Much has been said of Michael’s astonishing contributions to the veterinary profession.  At the time of his passing, he was Director of Pathology for Asia Veterinary Diagnostics, a diagnostic laboratory based in Hong Kong and Singapore that serves veterinarians across South East Asia; was Emeritus Professor of Veterinary Pathology at the University of Bristol; and was Adjunct Professor of Veterinary Pathology in the School of Veterinary and Life Sciences, Murdoch University (Western Australia). 

Much of Michael’s professional career was spent at the Bristol Veterinary School, where he spent 27 years researching companion animal immune-mediated and infectious diseases, resulting in the publication of over 325 papers in the field of immunopathology as well as authorship of the textbooks Clinical Immunology of the Dog and Cat (in second edition) and Veterinary Immunology: Principles and Practice (in second edition).  Michael was a Diplomate of the European College of Veterinary Pathology; a Fellow of the Australian Society for Microbiology, the Royal College of Pathologists and the Royal College of Veterinary Surgeons; and Editor-in-Chief of the Journal of Comparative Pathology. 

Michael was so much more than a veterinary pathologist.  One of his special gifts, and one of his great legacies, was to bridge the divide between veterinary pathology and clinical veterinary medicine.  He was a past President of the British Small Animal Veterinary Association (BSAVA) and a member of the Executive Board of the World Small Animal Veterinary Association (WSAVA), as well as being Chairman of the WSAVA Vaccination Guidelines Group. He was a member of the Petplan Charitable Trust Scientific Committee; a member of the Board of the WSAVA AFSCAN Project (to enable sustainable companion animal veterinary care across Africa); a member of the Board of the Eastern European Regional Veterinary Congress; and a Trustee for the Mission Rabies Project.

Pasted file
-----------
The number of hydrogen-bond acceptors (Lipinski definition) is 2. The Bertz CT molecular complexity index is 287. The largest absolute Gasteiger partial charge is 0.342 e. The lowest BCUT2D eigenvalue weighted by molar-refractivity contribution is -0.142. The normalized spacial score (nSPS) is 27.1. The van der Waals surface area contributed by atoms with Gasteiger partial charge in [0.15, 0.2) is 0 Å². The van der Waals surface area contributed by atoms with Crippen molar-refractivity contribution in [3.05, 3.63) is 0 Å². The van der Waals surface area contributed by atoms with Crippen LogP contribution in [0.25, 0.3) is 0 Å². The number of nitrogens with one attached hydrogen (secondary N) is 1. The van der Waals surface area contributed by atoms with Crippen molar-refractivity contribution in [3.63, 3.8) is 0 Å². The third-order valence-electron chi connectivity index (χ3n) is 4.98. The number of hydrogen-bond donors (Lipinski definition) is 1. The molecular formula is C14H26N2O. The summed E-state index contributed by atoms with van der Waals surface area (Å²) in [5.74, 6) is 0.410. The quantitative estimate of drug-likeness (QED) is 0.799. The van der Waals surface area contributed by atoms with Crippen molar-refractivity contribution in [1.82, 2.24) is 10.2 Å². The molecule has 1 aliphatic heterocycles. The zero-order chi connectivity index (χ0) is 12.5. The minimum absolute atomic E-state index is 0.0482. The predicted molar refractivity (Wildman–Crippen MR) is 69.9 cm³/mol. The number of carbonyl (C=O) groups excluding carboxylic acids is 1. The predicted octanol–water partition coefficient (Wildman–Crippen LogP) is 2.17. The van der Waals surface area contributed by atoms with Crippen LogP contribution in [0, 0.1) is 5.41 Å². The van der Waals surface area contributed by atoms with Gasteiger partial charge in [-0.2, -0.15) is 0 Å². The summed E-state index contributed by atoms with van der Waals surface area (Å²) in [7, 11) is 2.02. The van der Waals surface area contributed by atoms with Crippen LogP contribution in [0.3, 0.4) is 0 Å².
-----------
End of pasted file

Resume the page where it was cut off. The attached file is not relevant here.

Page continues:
Throughout his career Michael’s contributions were recognised by multiple accolades.  He was the recipient of the BSAVA Amoroso Award for outstanding contribution to small animal studies (1999), the BSAVA Petsavers Award (2000, 2006 and 2007), the RCVS Trust’s G. Norman Hall Medal for outstanding research into animal diseases (2003), the Petplan Charitable Trust Scientific Award (2009), the Murdoch University Distinguished Alumnus Award (2015) and the FAVP Paatsama Lectureship (2016).

Capturing all the above achievements makes Michael seem remarkable.  And that is true: he was remarkable in his professional achievements.  Yet that is not what I remember most of all.  What I remember most of all is someone of wry wit and humour; someone who had patience and time for everyone; and someone whose enthusiasm  for  teaching  and  research  lighted  a  new generation of veterinary students and researchers, both undergraduate and postgraduate, throughout their careers.  He was a beacon to me, and to many.

To end, some words from Shakespeare that capture a little of this amazing human being:

His life was gentle; and the elements

So mixed in him, that Nature might stand up

And say to all the world, this was a man.

Julius Caesar, Act Five, Scene 5

Our thoughts go out to Mary, to Michael’s children, and to all those closest to him. 

Memories of our friend and colleague are captured in this online book of memories and donations in his memory may be made to Mission Rabies here.

Newsletter editors: Sanja Aleksic-Kovacevic and Pompei Bolfa